My best advice for exercising self-regulation? Rather than acting on impulse, it’s far more effective to observe others’ behaviours and find a different time/place to have discussions that concern a difference of opinion. Overall, understanding your social and technical competencies will help you better navigate the dynamics at the boardroom table.
Once you have developed your technical competency, use your social competency, self-awareness and self-regulation to demonstrate your character. For example, I often say that you should be the last to speak. In a recent article published by executive search consultants Heidrick & Struggles, Bonnie W. Gwin and Victoria Reese urge board members to listen first. “You should be the last to speak…Listen empathetically, solicit other points of view, and be the most prepared, even though you don’t talk the most.”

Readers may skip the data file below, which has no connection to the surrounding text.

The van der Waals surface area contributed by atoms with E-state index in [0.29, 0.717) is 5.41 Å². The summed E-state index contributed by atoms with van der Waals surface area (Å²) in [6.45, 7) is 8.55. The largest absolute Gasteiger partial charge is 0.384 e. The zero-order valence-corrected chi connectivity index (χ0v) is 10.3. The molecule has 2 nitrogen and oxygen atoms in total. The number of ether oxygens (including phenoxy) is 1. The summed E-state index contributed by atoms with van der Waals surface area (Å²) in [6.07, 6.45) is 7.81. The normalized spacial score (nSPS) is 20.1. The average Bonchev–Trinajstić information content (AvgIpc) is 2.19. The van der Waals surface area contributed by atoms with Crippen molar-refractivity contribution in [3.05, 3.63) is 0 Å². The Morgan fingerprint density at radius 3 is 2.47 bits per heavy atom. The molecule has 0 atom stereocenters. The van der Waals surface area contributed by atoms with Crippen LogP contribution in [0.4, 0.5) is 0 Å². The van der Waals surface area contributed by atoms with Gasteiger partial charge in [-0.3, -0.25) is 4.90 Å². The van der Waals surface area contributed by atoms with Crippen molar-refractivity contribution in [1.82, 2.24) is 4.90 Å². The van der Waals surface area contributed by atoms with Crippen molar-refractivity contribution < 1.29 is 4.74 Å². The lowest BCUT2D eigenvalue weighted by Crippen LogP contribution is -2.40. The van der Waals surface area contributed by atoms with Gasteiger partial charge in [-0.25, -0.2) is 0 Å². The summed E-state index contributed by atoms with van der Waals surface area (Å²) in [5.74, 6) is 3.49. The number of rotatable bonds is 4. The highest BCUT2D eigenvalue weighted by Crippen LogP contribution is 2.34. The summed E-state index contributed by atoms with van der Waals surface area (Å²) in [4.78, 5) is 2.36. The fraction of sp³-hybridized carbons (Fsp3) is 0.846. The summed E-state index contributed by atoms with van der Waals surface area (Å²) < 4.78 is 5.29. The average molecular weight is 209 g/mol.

The added benefit of showing good character and embracing the opinions of others is that it leads to better business results. In a NASDAQ article, veteran board member, angel investor and entrepreneur Caren Merrick said, “I realize I should have taken much better advantage of my board members’ expertise and the wisdom of their experiences in my past leadership roles. CEOs—myself included—move so fast, defending so many fronts that they don’t give themselves the time to check in with directors to discuss challenges or opportunities. Sadly, they leave much valuable insight on the table.”
I have had to demonstrate my character many times in my board journey. For example, I was being interviewed for a board opportunity in 2015 when the CEO opened with the statement that he “was not interviewing me because I was a woman.” I paused and thought that this was not how one starts a board interview. I realized I had two choices: to be offended by the comment and leave the meeting or to lean in.